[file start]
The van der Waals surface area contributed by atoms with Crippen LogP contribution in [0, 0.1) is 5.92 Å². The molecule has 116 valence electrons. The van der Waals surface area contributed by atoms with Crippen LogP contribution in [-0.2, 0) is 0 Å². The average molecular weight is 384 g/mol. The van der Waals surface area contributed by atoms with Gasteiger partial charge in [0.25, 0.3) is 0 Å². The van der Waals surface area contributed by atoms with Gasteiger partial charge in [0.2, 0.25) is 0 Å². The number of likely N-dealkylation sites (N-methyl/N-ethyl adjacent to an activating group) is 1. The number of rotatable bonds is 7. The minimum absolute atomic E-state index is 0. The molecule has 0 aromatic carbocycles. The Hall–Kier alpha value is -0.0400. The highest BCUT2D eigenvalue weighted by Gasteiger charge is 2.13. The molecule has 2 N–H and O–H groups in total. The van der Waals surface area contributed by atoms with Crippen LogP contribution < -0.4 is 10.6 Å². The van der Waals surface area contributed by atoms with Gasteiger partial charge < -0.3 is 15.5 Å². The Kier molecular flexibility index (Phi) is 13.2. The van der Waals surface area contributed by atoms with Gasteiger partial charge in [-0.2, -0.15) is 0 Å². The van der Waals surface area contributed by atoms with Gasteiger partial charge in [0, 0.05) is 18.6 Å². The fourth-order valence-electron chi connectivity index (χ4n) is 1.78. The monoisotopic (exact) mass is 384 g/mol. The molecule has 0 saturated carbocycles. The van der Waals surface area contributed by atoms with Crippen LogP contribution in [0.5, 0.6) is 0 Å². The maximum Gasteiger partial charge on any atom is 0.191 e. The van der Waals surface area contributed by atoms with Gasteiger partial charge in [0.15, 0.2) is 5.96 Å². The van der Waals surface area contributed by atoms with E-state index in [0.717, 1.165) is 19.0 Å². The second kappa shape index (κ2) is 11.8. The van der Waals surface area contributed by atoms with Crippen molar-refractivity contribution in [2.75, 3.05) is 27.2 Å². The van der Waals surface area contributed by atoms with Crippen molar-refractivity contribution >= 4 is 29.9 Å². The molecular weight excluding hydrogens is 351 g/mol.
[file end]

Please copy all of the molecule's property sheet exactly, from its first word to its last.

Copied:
The van der Waals surface area contributed by atoms with Crippen LogP contribution in [0, 0.1) is 5.92 Å². The molecule has 116 valence electrons. The van der Waals surface area contributed by atoms with Crippen LogP contribution in [-0.2, 0) is 0 Å². The average molecular weight is 384 g/mol. The van der Waals surface area contributed by atoms with Gasteiger partial charge in [0.25, 0.3) is 0 Å². The van der Waals surface area contributed by atoms with Gasteiger partial charge in [0.2, 0.25) is 0 Å². The number of likely N-dealkylation sites (N-methyl/N-ethyl adjacent to an activating group) is 1. The number of rotatable bonds is 7. The minimum absolute atomic E-state index is 0. The molecule has 0 aromatic carbocycles. The Hall–Kier alpha value is -0.0400. The highest BCUT2D eigenvalue weighted by Gasteiger charge is 2.13. The molecule has 2 N–H and O–H groups in total. The van der Waals surface area contributed by atoms with Crippen LogP contribution < -0.4 is 10.6 Å². The van der Waals surface area contributed by atoms with Gasteiger partial charge < -0.3 is 15.5 Å². The Kier molecular flexibility index (Phi) is 13.2. The van der Waals surface area contributed by atoms with Gasteiger partial charge in [-0.2, -0.15) is 0 Å². The van der Waals surface area contributed by atoms with Gasteiger partial charge in [0, 0.05) is 18.6 Å². The fourth-order valence-electron chi connectivity index (χ4n) is 1.78. The monoisotopic (exact) mass is 384 g/mol. The molecule has 0 saturated carbocycles. The van der Waals surface area contributed by atoms with Crippen LogP contribution in [0.5, 0.6) is 0 Å². The maximum Gasteiger partial charge on any atom is 0.191 e. The van der Waals surface area contributed by atoms with Gasteiger partial charge in [0.15, 0.2) is 5.96 Å². The van der Waals surface area contributed by atoms with E-state index in [0.717, 1.165) is 19.0 Å². The second kappa shape index (κ2) is 11.8. The van der Waals surface area contributed by atoms with Crippen molar-refractivity contribution in [2.75, 3.05) is 27.2 Å². The van der Waals surface area contributed by atoms with Crippen molar-refractivity contribution >= 4 is 29.9 Å². The molecular weight excluding hydrogens is 351 g/mol.